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Why Ivory Coast's economic comeback could be brisk

Three economists interviewed by The Christian Science Monitor forecast Ivory Coast's annual economic growth to accelerate to an impressive 6 to 7 percent toward the end of 2011.

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Local residents celebrated the capture of former President Laurent Gbagbo in Ivory Coast's main city, Abidjan, on Monday.

Rebecca Blackwell/AP

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Ivory Coast, today’s giant emergency, may be tomorrow’s emerging giant.

Or, the most fertile economy in West Africa could continue to endure low-scale civil war for weeks, months, or even a second decade to come.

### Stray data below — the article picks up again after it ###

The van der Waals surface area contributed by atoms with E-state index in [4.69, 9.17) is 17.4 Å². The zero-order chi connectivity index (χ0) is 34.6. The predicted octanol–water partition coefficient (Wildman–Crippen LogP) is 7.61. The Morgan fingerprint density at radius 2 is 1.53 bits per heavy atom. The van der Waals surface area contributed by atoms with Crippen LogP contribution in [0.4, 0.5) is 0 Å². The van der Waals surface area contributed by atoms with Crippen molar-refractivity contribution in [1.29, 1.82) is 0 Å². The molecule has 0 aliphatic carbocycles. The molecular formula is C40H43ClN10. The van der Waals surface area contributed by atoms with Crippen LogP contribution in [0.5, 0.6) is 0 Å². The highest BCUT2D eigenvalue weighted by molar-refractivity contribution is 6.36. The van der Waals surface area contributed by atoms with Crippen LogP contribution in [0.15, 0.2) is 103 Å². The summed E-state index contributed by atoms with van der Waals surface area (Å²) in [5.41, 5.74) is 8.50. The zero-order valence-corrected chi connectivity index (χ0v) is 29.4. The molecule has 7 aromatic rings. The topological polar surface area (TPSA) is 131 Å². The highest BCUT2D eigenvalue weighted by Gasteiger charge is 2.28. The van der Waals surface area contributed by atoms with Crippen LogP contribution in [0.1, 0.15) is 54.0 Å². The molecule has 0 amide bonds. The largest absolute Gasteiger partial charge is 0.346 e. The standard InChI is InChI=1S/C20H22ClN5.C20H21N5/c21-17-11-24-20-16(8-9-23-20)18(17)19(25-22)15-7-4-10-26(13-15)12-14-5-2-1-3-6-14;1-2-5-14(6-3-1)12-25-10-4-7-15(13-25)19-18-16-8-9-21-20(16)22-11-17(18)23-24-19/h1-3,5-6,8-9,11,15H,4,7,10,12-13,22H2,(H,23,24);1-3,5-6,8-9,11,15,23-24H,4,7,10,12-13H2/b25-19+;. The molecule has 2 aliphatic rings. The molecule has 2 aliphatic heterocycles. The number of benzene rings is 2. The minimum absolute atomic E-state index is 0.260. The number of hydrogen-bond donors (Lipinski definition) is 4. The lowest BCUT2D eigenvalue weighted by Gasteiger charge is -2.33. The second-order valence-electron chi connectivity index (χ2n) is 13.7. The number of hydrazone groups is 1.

This past week, the market bet on hope. Both the nation’s cash crop – cocoa – and slips of paper representing its long overdue debt traded at their most optimistic prices in months on news that rebels backing the elected president had finally captured the defiant former president who plunged the county back into civil war with his refusal to step down after losing the Nov. 28 election.

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Three economists interviewed by The Christian Science Monitor forecast annual economic growth in the utterly disarrayed economy, West Africa’s second largest, to accelerate to an impressive 6 to 7 percent toward the end of 2011, as shopkeepers rush to fill looted shelves, and workers reboot desktops in vacant offices.

That postwar boom would rank Ivory Coast among the top 15 fastest growing economies of 2012.

Indeed, if elected President Alassane Ouattara – effectively installed last week by rebel soldiers – can bring peace to his country, economists say this erstwhile star of Africa could be reborn.

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